• academic geriatric programs;
  • geriatric education;
  • centers of excellence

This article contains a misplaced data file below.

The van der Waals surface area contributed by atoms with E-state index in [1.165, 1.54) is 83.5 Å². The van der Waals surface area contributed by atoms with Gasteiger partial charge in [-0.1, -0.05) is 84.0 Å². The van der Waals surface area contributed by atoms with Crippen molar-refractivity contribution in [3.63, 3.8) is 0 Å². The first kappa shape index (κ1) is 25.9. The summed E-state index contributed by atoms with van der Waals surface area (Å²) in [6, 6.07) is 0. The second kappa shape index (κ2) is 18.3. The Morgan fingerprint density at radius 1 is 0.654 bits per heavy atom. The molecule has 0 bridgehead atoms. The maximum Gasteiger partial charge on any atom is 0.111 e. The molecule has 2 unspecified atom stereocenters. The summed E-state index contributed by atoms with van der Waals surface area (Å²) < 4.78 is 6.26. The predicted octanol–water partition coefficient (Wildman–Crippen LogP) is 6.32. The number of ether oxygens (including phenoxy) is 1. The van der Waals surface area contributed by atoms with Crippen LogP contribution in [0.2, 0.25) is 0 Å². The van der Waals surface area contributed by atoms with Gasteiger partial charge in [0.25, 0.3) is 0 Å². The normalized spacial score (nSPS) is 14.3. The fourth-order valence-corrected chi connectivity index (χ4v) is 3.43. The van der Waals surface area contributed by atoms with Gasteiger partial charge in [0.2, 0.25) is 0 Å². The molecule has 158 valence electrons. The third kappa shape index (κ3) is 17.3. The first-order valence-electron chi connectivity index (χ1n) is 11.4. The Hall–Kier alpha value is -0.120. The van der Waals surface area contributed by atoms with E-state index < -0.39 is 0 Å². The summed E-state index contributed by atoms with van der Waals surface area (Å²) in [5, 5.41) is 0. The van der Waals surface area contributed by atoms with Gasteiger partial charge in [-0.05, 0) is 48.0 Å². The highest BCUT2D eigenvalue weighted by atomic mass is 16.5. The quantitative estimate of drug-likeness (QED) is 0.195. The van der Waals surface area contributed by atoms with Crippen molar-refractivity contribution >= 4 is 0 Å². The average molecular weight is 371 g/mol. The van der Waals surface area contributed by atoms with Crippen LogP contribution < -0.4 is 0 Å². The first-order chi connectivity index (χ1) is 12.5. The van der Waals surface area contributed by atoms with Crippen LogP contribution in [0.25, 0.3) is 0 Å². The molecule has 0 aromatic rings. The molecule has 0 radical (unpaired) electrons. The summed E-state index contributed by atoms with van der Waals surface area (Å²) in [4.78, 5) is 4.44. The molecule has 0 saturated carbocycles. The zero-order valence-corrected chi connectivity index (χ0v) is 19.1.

Academic geriatric medicine programs are critical for training the physician workforce to care effectively for aging Americans. This article describes the progress made by medical schools in developing these programs. Academic leaders in geriatrics at all 145 accredited allopathic and osteopathic medical schools in the United States were surveyed in the winter of 2005 (68% response rate) and results compared with findings from a similar 2001 survey. Physician faculty in geriatrics at U.S. medical schools increased from 7.5 (mean) full-time equivalents (FTEs) in 2001 to 9.6 FTEs in 2005. Faculty and staff effort is mostly devoted to clinical practice (mean 36.9%) and education (mean 34.6%). A small number of programs focus on research; only six responding schools devote more than 40% of faculty effort to research. Seventy-one percent reported that their medical school required a geriatrics medical student clerkship or that their geriatric training was integrated into a required clinical rotation. In summary, from 2001 to 2005, more fellows and faculty have been recruited and trained, and some academic programs have emerged with strong education, research, and clinical initiatives. Medical student exposure to geriatrics curriculum has increased, although few academic geriatricians are pursuing research careers, and the number of practicing geriatricians is declining. An expanded investment in training the physician workforce to care for older adults will be required to ensure adequate care for aging Americans.